Buried deep within the judgment rejecting Unaoil’s judicial review that I talked about in the prior post, Lord Justice Gross makes a very important point, namely that such challenges to Serious Fraud Office investigations should be “very rare.”
To bring home the point, he adds that he would “not [be] attracted to a development in the law which would encourage their increase.”
In the Unaoil case at least — which has seen a succession of highly experienced barristers representing the company, including former director of public prosecutions Lord Ken Macdonald QC — judicial reviews are anything but rare. In addition to the aforementioned judicial review that was rejected two weeks’ ago, Saman Ahsani has also challenged a notice compelling him to provide documents to the SFO.
Ahsani’s challenge was rejected in August by a judge who labelled the claim as “totally without merit.”
Ahsani tried to revive the claim in October arguing that the notice should not require him to hand over documents stored outside the UK. However, this revived challenge was also rejected. Justice Dingemans, who rejected the revived application, labelled it an abuse of process. Specifically, the judge questioned why Ahsani had filed a separate judicial review rather than filing one application that incorporated both the challenge to the section 2 notice and the challenge to the letter of request.
Justice Dingemans told Ahsani: “These courts do not exist to allow litigants to come back on a revolving door basis if they have challenged public law decisions on one basis and failed.”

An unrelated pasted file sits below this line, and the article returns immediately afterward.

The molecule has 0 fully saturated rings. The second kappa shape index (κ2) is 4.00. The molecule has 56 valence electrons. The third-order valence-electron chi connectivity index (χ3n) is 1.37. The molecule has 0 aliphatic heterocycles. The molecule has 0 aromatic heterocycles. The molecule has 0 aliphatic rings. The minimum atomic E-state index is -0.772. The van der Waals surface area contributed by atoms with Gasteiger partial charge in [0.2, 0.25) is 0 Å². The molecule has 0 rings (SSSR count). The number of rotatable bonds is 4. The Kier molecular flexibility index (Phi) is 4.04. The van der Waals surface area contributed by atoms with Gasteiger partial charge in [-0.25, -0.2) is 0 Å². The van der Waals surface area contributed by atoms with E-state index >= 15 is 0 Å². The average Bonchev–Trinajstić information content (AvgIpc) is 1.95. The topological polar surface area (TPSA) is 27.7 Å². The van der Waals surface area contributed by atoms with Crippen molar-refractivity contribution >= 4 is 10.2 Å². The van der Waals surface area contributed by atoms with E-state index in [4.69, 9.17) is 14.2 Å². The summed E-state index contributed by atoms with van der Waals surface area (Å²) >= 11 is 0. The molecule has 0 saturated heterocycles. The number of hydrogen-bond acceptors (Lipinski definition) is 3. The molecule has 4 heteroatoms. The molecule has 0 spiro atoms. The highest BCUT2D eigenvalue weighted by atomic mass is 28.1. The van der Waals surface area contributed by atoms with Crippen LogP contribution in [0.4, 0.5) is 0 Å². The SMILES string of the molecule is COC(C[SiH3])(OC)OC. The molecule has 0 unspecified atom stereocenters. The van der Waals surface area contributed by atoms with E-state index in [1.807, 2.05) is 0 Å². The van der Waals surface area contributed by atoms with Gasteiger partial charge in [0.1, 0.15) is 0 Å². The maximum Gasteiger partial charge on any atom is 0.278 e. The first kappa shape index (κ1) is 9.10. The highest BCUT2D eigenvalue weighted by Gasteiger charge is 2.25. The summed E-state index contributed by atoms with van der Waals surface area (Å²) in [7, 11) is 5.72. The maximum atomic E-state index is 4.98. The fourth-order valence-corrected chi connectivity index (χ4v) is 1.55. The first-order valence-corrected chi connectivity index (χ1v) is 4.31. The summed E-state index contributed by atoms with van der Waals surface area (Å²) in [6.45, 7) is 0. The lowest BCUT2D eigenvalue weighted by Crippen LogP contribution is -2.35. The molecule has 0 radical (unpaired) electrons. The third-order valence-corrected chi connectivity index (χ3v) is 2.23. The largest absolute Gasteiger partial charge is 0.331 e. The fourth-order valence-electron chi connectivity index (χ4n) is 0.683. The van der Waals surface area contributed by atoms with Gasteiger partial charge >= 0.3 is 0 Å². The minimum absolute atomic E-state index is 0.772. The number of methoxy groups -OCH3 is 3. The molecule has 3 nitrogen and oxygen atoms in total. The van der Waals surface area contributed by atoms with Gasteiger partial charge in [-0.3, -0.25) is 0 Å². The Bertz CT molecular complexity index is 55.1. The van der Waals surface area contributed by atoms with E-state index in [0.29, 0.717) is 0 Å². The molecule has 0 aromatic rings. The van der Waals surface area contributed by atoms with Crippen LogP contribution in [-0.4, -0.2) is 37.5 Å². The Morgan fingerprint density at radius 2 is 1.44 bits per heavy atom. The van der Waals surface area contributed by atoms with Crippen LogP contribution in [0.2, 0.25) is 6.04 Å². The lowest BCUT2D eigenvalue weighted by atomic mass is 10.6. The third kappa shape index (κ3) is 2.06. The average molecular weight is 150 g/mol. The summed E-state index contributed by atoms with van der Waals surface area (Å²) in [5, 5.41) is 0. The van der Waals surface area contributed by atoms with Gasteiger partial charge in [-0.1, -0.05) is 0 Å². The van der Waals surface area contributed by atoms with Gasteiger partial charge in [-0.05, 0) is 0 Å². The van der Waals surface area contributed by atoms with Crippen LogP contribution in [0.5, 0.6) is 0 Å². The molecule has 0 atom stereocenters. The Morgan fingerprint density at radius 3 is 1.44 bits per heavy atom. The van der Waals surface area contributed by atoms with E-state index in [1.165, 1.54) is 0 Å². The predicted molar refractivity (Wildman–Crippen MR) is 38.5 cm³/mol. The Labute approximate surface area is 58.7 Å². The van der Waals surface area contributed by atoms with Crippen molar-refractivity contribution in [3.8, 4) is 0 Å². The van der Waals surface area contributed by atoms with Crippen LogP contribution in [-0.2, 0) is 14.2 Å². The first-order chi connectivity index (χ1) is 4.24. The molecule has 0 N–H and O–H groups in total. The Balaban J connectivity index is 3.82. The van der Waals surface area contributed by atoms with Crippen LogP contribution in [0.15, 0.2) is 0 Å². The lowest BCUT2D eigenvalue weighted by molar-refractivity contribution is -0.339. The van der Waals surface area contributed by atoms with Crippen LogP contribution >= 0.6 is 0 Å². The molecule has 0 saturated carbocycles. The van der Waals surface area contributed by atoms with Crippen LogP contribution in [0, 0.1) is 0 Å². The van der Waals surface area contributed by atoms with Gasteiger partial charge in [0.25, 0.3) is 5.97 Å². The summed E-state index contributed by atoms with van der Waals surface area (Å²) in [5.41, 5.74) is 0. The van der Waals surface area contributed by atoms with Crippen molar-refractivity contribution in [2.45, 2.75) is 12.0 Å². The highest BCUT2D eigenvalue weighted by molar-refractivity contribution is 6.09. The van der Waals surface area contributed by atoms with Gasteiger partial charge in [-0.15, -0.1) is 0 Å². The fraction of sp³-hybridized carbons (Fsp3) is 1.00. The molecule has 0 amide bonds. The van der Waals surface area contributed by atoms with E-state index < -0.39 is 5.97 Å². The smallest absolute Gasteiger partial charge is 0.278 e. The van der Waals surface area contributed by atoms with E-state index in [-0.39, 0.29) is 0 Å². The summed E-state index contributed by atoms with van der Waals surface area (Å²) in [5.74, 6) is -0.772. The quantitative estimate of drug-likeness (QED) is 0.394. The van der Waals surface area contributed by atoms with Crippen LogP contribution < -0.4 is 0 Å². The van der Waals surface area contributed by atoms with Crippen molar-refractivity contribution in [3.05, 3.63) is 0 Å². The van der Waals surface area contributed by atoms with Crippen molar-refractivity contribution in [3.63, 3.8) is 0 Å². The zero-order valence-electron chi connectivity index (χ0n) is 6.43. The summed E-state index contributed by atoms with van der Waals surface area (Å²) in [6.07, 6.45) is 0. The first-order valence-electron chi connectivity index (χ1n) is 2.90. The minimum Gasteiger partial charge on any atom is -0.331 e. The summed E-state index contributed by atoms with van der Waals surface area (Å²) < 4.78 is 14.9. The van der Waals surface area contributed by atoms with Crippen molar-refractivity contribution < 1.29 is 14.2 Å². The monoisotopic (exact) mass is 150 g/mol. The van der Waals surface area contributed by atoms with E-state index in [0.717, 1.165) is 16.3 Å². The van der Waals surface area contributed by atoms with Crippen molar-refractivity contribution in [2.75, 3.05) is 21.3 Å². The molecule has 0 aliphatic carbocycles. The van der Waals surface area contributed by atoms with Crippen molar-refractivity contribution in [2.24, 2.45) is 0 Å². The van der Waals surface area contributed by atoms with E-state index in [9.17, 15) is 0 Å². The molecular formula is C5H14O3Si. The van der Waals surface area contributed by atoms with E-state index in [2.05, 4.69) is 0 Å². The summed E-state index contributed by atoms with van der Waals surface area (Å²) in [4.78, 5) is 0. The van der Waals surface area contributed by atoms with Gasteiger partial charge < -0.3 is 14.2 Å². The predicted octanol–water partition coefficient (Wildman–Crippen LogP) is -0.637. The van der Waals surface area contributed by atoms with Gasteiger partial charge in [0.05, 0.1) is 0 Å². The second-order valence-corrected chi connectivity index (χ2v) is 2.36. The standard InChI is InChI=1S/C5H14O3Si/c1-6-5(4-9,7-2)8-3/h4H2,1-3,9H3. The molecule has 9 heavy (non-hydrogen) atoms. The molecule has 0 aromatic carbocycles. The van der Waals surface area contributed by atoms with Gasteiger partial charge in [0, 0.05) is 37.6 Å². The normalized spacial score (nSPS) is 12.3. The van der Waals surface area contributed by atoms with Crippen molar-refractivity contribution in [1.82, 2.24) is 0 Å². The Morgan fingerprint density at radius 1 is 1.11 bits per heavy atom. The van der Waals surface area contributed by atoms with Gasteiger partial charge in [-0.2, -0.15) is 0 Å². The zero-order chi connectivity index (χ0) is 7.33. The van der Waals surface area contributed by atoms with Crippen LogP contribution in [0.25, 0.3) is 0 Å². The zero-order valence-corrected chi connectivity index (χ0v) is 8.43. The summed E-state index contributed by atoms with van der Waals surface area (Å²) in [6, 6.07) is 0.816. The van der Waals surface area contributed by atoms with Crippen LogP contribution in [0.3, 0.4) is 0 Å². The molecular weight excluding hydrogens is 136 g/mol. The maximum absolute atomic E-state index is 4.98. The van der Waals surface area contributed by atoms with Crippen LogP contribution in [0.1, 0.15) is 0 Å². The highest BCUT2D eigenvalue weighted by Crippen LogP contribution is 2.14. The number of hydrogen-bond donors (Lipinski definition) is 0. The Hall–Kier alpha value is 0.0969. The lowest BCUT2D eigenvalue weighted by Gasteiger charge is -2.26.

“This court is quite busy enough as it is,” the judge added.
Corruption Watch understands that members of the Ahsani family, which runs Unaoil, have so far raised seven separate legal grounds for judicial review since June 2016, all of which have either failed, or have been withdrawn.
The flurry of judicial reviews in the Unaoil case form part of a growing list of recent challenges to SFO investigations, only some of which can be publicly named.
In the past few years, judicial review applications have been brought by: Soma Oil & Gas; three senior employees of pharmaceutical company GlaxoSmithKline (GSK); and Colin McKenzie, a director of MIB Facades, a Welsh construction company linked to suspected bribery in the Middle East.
In all of these recent challenges the shadow of the Tchenguiz case looms large.
In July 2012, following a judicial review, the High Court quashed warrants against millionaire brothers Robert and Vincent Tchenguiz, who had been the subject of a botched fraud investigation by the SFO overseen by former director Richard Alderman.
The SFO, which admitted that it did not have a proper record of the evidence it used to obtain a search warrant for Vincent Tchenguiz’s home, ended up paying the brothers millions of pounds in damages.
Claimants currently bringing judicial reviews against the SFO would like to achieve a similar result, but the prosecutor is now a different, slicker beast under the leadership of its new director, David Green.
Unlike the Tchenguiz judicial review, the challenges brought by Unaoil, Soma, McKenzie and GSK staff have all failed. As the judge overseeing Soma’s judicial review application observed in October, challenges to the decisions of government investigators must pass a “a very high hurdle” to succeed.
So why are companies bringing so many of these challenges given their slim chance of success? That’s what we’ll look at in the next post.
Rahul Rose is a senior researcher for Corruption Watch, a London-based NGO that undertakes cross-border investigations into grand corruption and pushes for effective enforcement of UK anti-corruption legislation. He can be contacted here.